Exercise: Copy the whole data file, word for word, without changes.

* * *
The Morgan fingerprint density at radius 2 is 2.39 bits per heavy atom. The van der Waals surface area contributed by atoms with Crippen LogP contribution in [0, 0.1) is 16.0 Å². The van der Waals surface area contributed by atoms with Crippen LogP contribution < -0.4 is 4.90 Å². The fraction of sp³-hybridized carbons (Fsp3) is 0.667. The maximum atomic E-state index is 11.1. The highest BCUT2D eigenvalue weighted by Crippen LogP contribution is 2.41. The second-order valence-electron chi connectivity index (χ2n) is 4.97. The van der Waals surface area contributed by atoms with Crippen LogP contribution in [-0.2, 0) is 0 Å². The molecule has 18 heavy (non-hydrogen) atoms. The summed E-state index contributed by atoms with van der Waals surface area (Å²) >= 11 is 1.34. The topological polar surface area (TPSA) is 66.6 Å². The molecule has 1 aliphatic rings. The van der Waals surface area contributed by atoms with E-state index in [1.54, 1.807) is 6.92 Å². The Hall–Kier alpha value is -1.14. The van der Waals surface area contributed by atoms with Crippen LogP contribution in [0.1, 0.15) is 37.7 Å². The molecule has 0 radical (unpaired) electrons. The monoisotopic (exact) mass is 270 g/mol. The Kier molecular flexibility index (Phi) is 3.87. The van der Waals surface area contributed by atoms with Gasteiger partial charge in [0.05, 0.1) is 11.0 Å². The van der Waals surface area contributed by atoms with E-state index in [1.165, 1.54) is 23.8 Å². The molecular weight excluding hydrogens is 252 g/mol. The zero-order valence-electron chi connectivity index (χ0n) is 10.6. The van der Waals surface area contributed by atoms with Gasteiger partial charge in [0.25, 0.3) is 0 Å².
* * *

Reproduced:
The Morgan fingerprint density at radius 2 is 2.39 bits per heavy atom. The van der Waals surface area contributed by atoms with Crippen LogP contribution in [0, 0.1) is 16.0 Å². The van der Waals surface area contributed by atoms with Crippen LogP contribution < -0.4 is 4.90 Å². The fraction of sp³-hybridized carbons (Fsp3) is 0.667. The maximum atomic E-state index is 11.1. The highest BCUT2D eigenvalue weighted by Crippen LogP contribution is 2.41. The second-order valence-electron chi connectivity index (χ2n) is 4.97. The van der Waals surface area contributed by atoms with Crippen LogP contribution in [-0.2, 0) is 0 Å². The molecule has 18 heavy (non-hydrogen) atoms. The summed E-state index contributed by atoms with van der Waals surface area (Å²) >= 11 is 1.34. The topological polar surface area (TPSA) is 66.6 Å². The molecule has 1 aliphatic rings. The van der Waals surface area contributed by atoms with E-state index in [1.54, 1.807) is 6.92 Å². The Hall–Kier alpha value is -1.14. The van der Waals surface area contributed by atoms with Crippen LogP contribution in [0.1, 0.15) is 37.7 Å². The molecule has 0 radical (unpaired) electrons. The monoisotopic (exact) mass is 270 g/mol. The Kier molecular flexibility index (Phi) is 3.87. The van der Waals surface area contributed by atoms with Gasteiger partial charge in [0.05, 0.1) is 11.0 Å². The van der Waals surface area contributed by atoms with E-state index in [1.165, 1.54) is 23.8 Å². The molecular weight excluding hydrogens is 252 g/mol. The zero-order valence-electron chi connectivity index (χ0n) is 10.6. The van der Waals surface area contributed by atoms with Gasteiger partial charge in [0.25, 0.3) is 0 Å².